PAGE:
704 Terry Avenue
Seattle, WA 98104
The Frye of the past was sort of your father's museum, a quiet mausoleum-like space with stately walls of dark European landscapes and portraits. But a recent facelift has lightened the ambience, adding a new rotunda, an education wing with ceramic and drawing studios, a café and more exhibition space.
The museum, founded in 1952, still specializes in 19th- and 20th-century American, European and Alaskan representational art, drawing inspiration from the original collection of local art patrons Charles and Emma Frye. Rotating exhibits showcase a diverse group of famous international and local artists, such as Picasso, Wyeth, Mark Tobey, Renoir, Pissaro and Charles Hawthorne. The works of pioneering Seattle painter and printmaker Eustace P. Ziegler are often featured.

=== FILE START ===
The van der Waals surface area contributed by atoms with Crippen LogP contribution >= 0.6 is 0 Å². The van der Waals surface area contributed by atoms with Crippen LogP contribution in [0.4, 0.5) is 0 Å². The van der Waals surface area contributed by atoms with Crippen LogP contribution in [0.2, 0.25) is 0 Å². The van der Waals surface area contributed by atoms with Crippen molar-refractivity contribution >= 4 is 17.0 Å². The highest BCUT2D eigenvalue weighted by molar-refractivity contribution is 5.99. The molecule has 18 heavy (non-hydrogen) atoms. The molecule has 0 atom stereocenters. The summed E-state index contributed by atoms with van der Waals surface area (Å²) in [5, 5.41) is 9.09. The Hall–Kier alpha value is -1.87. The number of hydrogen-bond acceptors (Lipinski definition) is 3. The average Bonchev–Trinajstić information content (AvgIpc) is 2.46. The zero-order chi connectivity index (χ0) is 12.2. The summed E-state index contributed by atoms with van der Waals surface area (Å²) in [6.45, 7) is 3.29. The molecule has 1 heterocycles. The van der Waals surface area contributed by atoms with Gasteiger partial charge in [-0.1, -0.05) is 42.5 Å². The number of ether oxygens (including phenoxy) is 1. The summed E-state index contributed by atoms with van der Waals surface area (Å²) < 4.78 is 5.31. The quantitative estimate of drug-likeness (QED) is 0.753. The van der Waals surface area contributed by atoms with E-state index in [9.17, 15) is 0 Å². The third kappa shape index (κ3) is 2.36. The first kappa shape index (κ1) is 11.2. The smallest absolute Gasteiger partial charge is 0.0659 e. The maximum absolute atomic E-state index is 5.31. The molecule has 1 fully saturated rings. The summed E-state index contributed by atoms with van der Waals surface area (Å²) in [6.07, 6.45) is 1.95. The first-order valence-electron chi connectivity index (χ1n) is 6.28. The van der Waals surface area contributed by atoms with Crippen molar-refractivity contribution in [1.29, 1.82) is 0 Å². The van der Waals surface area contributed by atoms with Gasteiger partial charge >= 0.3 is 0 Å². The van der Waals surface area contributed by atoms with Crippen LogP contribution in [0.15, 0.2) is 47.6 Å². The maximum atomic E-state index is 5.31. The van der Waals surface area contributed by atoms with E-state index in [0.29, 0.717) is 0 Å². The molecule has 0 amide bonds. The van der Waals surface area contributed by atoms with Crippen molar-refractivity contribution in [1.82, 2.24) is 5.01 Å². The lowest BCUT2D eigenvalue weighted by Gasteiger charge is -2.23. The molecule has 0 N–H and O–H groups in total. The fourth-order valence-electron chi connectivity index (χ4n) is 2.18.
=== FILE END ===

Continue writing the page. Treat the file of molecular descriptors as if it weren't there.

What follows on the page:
With reflecting pools, a waterfall, auditorium and museum store, the Frye is a dynamic, interesting place to see classic art. Best of all, admission here is always free. Many lectures, on Northwest School and European art topics, are free too, with dessert talks running about $25. Studio workshops, like watercolor painting or botanical drawing, are also offered. Free public tours are offered Sundays at 12:30 and 3 p.m.By Paysha Stockton
Special to NWsource
City/neighborhood: Capitol Hill
Hours: 10 a.m.-5 p.m. Tuesday through Saturday, noon-5 p.m. Sunday, 10 a.m.-8 p.m. Thursday
Payment forms accepted:
Parking: Free parking
Disabled access: No obstacles to access
Related info: Gallery Guide
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